World Day Against Trafficking in Persons Follows Release of Canada’s Trafficking Report Card


(Thursday), the United Nations commemorated World Day against Trafficking in Persons, drawing attention to the global realities of human trafficking and providing an opportunity to express solidarity with victims of this abuse.

This commemorative day follows the recent release of the US State Department’s annual Trafficking in Persons Report. This comprehensive resource describes the governmental response to human trafficking in nearly every country in the world and ranks each country on a tiered scale.

Canada maintained a Tier One ranking, indicating that the Canadian government complies with the minimum standards set by the US Department of State. However, the report emphasized that Canada has much to improve on.

The report noted that Canada is a source, transit, and destination country for men, women, and children subjected to both sexual exploitation and forced labour. This is the first year that Canada was acknowledged to be a source and transit country for victims of forced labour, with the report noting that many victims of this heinous abuse enter Canada legally and are then subsequently trafficked.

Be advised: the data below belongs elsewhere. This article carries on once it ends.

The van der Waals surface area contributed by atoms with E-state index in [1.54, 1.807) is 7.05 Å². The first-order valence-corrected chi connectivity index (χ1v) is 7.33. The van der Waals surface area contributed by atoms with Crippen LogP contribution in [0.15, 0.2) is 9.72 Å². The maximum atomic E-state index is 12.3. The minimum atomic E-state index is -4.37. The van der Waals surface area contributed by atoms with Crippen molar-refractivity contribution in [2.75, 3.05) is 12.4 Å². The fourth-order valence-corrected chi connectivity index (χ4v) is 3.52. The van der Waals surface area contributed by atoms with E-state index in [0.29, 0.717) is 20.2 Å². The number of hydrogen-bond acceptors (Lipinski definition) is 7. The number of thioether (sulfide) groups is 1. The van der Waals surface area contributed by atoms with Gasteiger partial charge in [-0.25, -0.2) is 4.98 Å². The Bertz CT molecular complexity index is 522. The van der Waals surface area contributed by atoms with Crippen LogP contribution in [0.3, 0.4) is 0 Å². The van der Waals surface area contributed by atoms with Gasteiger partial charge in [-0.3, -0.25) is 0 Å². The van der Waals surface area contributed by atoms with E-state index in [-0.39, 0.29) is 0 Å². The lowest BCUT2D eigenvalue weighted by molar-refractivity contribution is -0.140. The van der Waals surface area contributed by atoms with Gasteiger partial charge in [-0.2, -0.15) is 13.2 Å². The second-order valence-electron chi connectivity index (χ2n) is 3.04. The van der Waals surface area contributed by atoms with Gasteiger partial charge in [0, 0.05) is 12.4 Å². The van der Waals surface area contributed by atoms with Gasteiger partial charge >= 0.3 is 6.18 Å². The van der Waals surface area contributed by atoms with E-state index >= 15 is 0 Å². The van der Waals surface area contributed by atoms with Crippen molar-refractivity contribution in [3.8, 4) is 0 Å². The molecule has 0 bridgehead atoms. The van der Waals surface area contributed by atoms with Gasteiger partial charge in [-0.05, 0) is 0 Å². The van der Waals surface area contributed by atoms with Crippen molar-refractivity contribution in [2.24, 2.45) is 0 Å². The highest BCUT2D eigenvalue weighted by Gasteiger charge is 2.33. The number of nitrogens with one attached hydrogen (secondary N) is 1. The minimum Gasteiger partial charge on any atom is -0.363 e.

According to the report, police charged 121 individuals in 77 trafficking cases involving 261 victims across Canada in 2014.

Foreign trafficking victims in Canada are eligible to apply for a temporary resident permit, or TRP, which gives them temporary legal status in Canada. Troublingly, the report noted that only five TRPs were issued in 2014, down significantly from 14 the previous year, 26 in 2012, and 53 in 2011.

“TRPs are a critical tool in assisting victims of human trafficking,” says Andrea Burkhart, Executive Director of ACT Alberta. “It allows victims of human trafficking to access counselling, health care and temporary status in Canada. It helps keep people safe, at least on a short term basis. The number of TRPs being issued drops every year by more than half, which is very concerning to us”

The report also noted that the demand for services, such as housing, addiction treatment, psycho-social care, and job skills, currently exceeds available resources. “We’ve come a long way in Canada in recognizing and responding to this issue. But there remains much to be done,” says Burkhart.

Human trafficking is the act of forcing, coercing, or deceiving an individual into selling sex or labour for the personal gain of another.

ACT Alberta works collaboratively with government agencies, law enforcement, and frontline service providing agencies to address the needs of victims of trafficking, provide public education and training, conduct research, and coordinate services in the community.

For the complete US State Department Report, please visit their website.

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